Considering the historical magnitude and the politicization of the refugee issue, it is necessary at this point to change the political formula.
Waiting for a peace deal to be signed could take years, and as matters stand the refugee issue could collapse any final status agreement, as happened at Camp David.
Instead of seeking to change the political narrative about the need to resettle the Palestinians in their homeland, the EU should first create the means to make that possible.
The EU has championed the cause of Palestinian refugees and has been the largest donor to UNRWA. Considering, too, the natural alliance the Palestinians have with the EU as a possible balance to the close US-Israeli relationship, the EU is in an ideal position to dramatically change the status of the 4.5 million refugees registered by the UN. This is also an opportunity for Europe to solidify its role as an international mediator, with a vested interest in the success of the Middle East.
To have a substantial impact on the way this conflict has been framed, the EU will need to take a number of steps to change the entire structure in which the refugees exist. It needs to partner with the PA to create a ministry for resettling refugees. It would also require capital of perhaps up to $10 billion as well as a close relationship with the PA and neighboring Syria, Lebanon and Jordan, where many of the refugee camps are located. Raising the funds to support the resettlement of refugees in the West Bank and Gaza would help to lay the foundation for the state of Palestine, but needs to be accompanied by a support system.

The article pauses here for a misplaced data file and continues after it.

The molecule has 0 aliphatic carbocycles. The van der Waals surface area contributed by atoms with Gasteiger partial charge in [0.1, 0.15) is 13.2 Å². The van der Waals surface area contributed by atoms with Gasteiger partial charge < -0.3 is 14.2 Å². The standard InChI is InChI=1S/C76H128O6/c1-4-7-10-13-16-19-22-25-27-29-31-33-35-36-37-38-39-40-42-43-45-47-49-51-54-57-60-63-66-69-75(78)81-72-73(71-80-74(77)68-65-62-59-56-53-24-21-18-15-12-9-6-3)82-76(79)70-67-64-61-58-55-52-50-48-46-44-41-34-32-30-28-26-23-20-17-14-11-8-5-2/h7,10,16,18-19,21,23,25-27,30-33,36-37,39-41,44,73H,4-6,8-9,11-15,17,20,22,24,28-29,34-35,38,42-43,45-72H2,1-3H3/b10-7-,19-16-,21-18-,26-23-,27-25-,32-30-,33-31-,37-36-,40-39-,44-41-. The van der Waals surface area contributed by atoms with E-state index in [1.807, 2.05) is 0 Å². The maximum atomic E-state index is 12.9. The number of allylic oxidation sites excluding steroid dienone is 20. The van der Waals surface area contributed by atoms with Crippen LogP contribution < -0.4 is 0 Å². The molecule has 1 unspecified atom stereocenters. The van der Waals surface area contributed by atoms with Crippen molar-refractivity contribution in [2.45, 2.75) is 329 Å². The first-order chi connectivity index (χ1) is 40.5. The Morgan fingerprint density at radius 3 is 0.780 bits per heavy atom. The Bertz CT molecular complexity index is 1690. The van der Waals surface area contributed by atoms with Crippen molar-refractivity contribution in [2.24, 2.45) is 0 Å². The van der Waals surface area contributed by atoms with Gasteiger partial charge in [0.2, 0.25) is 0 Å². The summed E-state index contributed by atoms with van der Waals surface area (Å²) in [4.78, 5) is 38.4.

This would be in line with the plans of PA Prime Minister Salam Fayyad to establish a de facto state in the West Bank and Gaza.
His state-building vision has engendered Western enthusiasm along with financial and political support from the Obama administration and the EU.
Although Fayyad invokes Resolution 194 on the refugee question, he also emphasizes that “the government will do all within its power and authority to bolster the legal right and the living conditions of the refugees in the occupied territory, particularly in refugee camps, including the provision of all the resources it can afford to support and alleviate the suffering of the refugees in all aspects of their lives.”
Every country that speaks of the need to find a solution for the refugees must contribute to this effort, including the US, Russia, China, the oil-rich Arab states and Israel itself.
This approach is fundamentally different to previous attempts, because it is based on finding a solution before any final status negotiations. The EU should not only adopt this idea but promote it publicly as an official position. Guaranteeing money for resettlement will lure many Palestinians into thinking practically about this issue, rather than using it as a political tool. The EU must also emphasize that this is not a controversial idea, as past negotiations have been based on the premise of 242 and the concept of resettlement in the West Bank and Gaza.